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Chinook on the fly

11145 Views 29 Replies 20 Participants Last post by  speydoc
Anyone have any experience chasing Kings with a fly? Looking for a little guidance...

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We get a chance around June to fish for some local hatchery return Kings at a local creek mouth on the outbound tide in Juneau. Many days there seems to be no hot bite, but sometimes within a few minutes there will be three or four hookups, after an hour or two of nothing, without any plain correlation to fly pattern, color, speed, depth, or anything.
It's all a mystery but all in all those that keep their flies in the water the most catch the most.

Chartreuse and Fuscia seem to be the most popular colors, and it could be that the success of these colors are the results of more people fishing these. This year I caught my only one on a white "fly" but hooked two others - one on a small #4 maroon & orange maribou steelhead fly, both way different from what others were using.


Many days, spinners seem to work better. Some of us try flies with spinner blades or propellers, like the fly in the above picture (from Jay Fair of Eagle lake, CA).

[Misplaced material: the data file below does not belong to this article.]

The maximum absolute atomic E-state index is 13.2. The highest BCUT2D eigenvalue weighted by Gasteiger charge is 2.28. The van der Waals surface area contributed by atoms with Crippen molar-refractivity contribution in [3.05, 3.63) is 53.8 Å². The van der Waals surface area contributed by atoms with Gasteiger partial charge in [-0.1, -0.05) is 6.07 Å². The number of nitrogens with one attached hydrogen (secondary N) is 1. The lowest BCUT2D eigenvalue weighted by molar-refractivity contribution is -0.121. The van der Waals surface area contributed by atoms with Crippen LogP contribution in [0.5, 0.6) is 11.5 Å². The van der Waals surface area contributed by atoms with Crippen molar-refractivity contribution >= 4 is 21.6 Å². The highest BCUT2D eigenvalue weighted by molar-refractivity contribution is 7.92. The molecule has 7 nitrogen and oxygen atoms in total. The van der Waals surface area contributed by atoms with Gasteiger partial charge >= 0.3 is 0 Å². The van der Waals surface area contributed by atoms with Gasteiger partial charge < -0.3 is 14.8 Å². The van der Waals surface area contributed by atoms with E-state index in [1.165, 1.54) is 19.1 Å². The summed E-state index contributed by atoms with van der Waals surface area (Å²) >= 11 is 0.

When its not too crowded, some of us try spey rods, but mostly it's slow water and cast & retrieve unless it's a big tide drop, so as much as we'd like to we usually fish singlehanded.

A tip I learned from Russ Chatham's Angler's Coast was that the fish circulate back and forth in a defined pattern, and are most inclined to bite at the turnaround point. In our situation, these points move as the tide goes out, but in river pools you could target it more easily.

It is certainly worth a try if you have some kings around, because one 25+ lb fish makes up for a lot of fishless time. Once you catch one you will find it easy to go back and keep trying.

-Vinnie in Juneau
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Nice fish Speydoc!
The nice thing about fish like that is you can fish until dark and don't need a flashlight to get home.
Vinnie in Juneau
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